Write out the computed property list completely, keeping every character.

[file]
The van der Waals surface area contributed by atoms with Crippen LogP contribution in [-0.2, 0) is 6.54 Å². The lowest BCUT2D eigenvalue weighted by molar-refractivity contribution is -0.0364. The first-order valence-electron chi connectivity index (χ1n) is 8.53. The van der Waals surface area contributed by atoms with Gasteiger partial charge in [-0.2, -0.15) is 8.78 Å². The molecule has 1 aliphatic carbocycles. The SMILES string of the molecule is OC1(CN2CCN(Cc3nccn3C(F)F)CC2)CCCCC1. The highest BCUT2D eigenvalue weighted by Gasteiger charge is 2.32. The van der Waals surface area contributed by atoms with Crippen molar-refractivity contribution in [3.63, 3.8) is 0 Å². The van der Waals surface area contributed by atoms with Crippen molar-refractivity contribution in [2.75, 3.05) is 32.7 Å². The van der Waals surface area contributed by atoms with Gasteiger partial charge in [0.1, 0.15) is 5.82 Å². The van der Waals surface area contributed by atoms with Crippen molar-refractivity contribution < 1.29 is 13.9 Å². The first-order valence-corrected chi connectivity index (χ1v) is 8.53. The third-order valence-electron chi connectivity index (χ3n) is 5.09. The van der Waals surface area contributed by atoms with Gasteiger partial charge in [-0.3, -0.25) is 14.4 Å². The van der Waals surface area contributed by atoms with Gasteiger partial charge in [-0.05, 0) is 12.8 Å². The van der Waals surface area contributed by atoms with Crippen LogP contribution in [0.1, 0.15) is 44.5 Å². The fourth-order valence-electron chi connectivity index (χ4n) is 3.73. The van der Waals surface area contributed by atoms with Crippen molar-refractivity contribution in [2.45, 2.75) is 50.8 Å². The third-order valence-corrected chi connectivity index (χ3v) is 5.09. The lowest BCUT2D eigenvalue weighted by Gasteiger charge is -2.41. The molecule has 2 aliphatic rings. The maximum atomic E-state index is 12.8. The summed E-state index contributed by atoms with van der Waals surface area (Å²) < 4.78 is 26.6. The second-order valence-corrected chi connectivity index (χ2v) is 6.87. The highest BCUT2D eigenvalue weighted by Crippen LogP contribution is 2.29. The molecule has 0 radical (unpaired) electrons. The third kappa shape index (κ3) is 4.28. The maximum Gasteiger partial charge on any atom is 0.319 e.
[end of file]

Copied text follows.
The van der Waals surface area contributed by atoms with Crippen LogP contribution in [-0.2, 0) is 6.54 Å². The lowest BCUT2D eigenvalue weighted by molar-refractivity contribution is -0.0364. The first-order valence-electron chi connectivity index (χ1n) is 8.53. The van der Waals surface area contributed by atoms with Gasteiger partial charge in [-0.2, -0.15) is 8.78 Å². The molecule has 1 aliphatic carbocycles. The SMILES string of the molecule is OC1(CN2CCN(Cc3nccn3C(F)F)CC2)CCCCC1. The highest BCUT2D eigenvalue weighted by Gasteiger charge is 2.32. The van der Waals surface area contributed by atoms with Crippen molar-refractivity contribution in [3.63, 3.8) is 0 Å². The van der Waals surface area contributed by atoms with Crippen molar-refractivity contribution in [2.75, 3.05) is 32.7 Å². The van der Waals surface area contributed by atoms with Gasteiger partial charge in [0.1, 0.15) is 5.82 Å². The van der Waals surface area contributed by atoms with Crippen molar-refractivity contribution < 1.29 is 13.9 Å². The first-order valence-corrected chi connectivity index (χ1v) is 8.53. The third-order valence-electron chi connectivity index (χ3n) is 5.09. The van der Waals surface area contributed by atoms with Gasteiger partial charge in [-0.3, -0.25) is 14.4 Å². The van der Waals surface area contributed by atoms with Gasteiger partial charge in [-0.05, 0) is 12.8 Å². The van der Waals surface area contributed by atoms with Crippen LogP contribution in [0.1, 0.15) is 44.5 Å². The fourth-order valence-electron chi connectivity index (χ4n) is 3.73. The van der Waals surface area contributed by atoms with Crippen molar-refractivity contribution in [2.45, 2.75) is 50.8 Å². The third-order valence-corrected chi connectivity index (χ3v) is 5.09. The lowest BCUT2D eigenvalue weighted by Gasteiger charge is -2.41. The molecule has 2 aliphatic rings. The maximum atomic E-state index is 12.8. The summed E-state index contributed by atoms with van der Waals surface area (Å²) < 4.78 is 26.6. The second-order valence-corrected chi connectivity index (χ2v) is 6.87. The highest BCUT2D eigenvalue weighted by Crippen LogP contribution is 2.29. The molecule has 0 radical (unpaired) electrons. The third kappa shape index (κ3) is 4.28. The maximum Gasteiger partial charge on any atom is 0.319 e.